A judge recently ordered the city of Phoenix, Arizona, to permanently clear out a
known as "the Zone" by November 4.
On Wednesday, Maricopa County Superior Court Judge Scott Blaney issued a ruling on a lawsuit filed by Phoenix residents and business owners concerning the city's largest homeless encampment. They claimed Phoenix "created, maintained, and/or failed to abate a public nuisance."
According to the Goldwater Institute , more than 1,000 unhoused people reside in the Zone, sleeping in makeshift tents on the sidewalks. However, a count conducted just last week put the number closer to 500, according to KPNX .
Residents have reported seeing open-air drug use, public sex, defecation, and urination, the law firm stated. In addition, the area around the Zone has experienced an uptick in violent crimes, including shootings, stabbings, and rapes, the Goldwater Institute claimed.
Earlier this year, Blaney declared that Phoenix had violated the state's nuisance laws by neglecting to shut down the encampment.
The Wednesday ruling stated that Phoenix "intentionally stopped – or at least materially decreased – enforcement of criminal, health, and other quality of life statutes and ordinances in the Zone."
In July, Blaney ordered the city to take steps to clear out the area. The city requested a deadline of April 2024, claiming that the process would take time.
Blaney instead placed a deadline of November 4, noting that Phoenix would have had approximately "eight months to address conditions in the Zone since the date the Court issued the Preliminary Injunction," "fifteen months from the date the Plaintiffs filed this lawsuit," and "nearly two years from the date that Plaintiffs first sought assistance from — and presented a viable plan to — their City Council representative and other City officials."
"The Court therefore finds little merit to any argument that a 45-day deadline does not allow sufficient time for the City to complete the clean-up," Blaney stated.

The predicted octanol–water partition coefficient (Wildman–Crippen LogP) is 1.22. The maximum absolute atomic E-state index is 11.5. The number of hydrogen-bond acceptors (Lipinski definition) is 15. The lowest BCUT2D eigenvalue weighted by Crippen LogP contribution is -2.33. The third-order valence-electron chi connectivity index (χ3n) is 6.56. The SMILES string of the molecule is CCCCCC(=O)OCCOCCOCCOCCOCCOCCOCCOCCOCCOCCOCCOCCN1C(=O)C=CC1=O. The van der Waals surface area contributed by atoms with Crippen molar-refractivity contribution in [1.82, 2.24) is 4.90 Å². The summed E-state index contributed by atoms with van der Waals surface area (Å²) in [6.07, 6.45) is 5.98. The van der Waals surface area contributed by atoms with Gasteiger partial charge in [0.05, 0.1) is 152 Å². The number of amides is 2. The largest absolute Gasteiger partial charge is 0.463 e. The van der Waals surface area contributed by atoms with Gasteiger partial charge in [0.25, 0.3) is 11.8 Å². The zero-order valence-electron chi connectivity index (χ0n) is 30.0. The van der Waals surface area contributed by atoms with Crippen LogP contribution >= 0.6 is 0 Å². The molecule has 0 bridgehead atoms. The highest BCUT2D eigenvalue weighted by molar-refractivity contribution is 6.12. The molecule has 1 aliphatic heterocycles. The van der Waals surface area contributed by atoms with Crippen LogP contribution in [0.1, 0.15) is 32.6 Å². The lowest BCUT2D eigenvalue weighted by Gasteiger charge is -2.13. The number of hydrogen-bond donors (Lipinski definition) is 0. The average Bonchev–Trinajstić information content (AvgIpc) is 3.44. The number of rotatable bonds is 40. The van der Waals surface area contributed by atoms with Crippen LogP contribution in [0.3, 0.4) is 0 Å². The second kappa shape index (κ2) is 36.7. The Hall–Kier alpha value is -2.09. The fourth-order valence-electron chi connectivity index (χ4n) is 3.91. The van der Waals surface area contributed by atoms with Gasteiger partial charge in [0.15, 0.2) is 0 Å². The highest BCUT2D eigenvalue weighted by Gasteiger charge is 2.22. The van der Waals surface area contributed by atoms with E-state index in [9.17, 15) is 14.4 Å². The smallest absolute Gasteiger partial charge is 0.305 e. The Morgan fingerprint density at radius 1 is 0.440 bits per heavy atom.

In response to the judge's order, a Phoenix spokesperson said , "The City is addressing the area around the Human Services Campus strategically, one block at a time to ensure we can offer every individual we engage with shelter. The City is reviewing the Court's ruling and exploring legal options."
Blaney claimed that the city would not have made any effort to clean up the homeless encampment unless "forced to do so."
"The City failed to take any meaningful action toward addressing the conditions in the Zone until this Court issued the Preliminary Injunction," Blaney noted. "City witnesses admitted at trial that the reason that they are now closing the streets to additional camping is because of the existence of the Preliminary Injunction."
In a 9-0 vote on Wednesday, the Phoenix City Council approved a $13.3 million plan to open a five-and-a-half acre homeless campground equipped with restrooms, showers, and a cooling area. The site will be monitored by security.
A hearing is set for November 30 to determine whether the city permanently cleared the illegal encampment.
A press release from the Goldwater Institute stated, "This is not at all the end of The Zone story. In addition to the city's reluctance to enforce the law, there's also the pending federal case, and the possibility that the city will appeal this ruling to the Arizona Court of Appeals. But today's ruling is at least a vindication of the rights of the innocent property and business owners in The Zone who have been bearing the burden of the city's refusal to do its duty—and a first step toward actually addressing the problems of homelessness in Phoenix."
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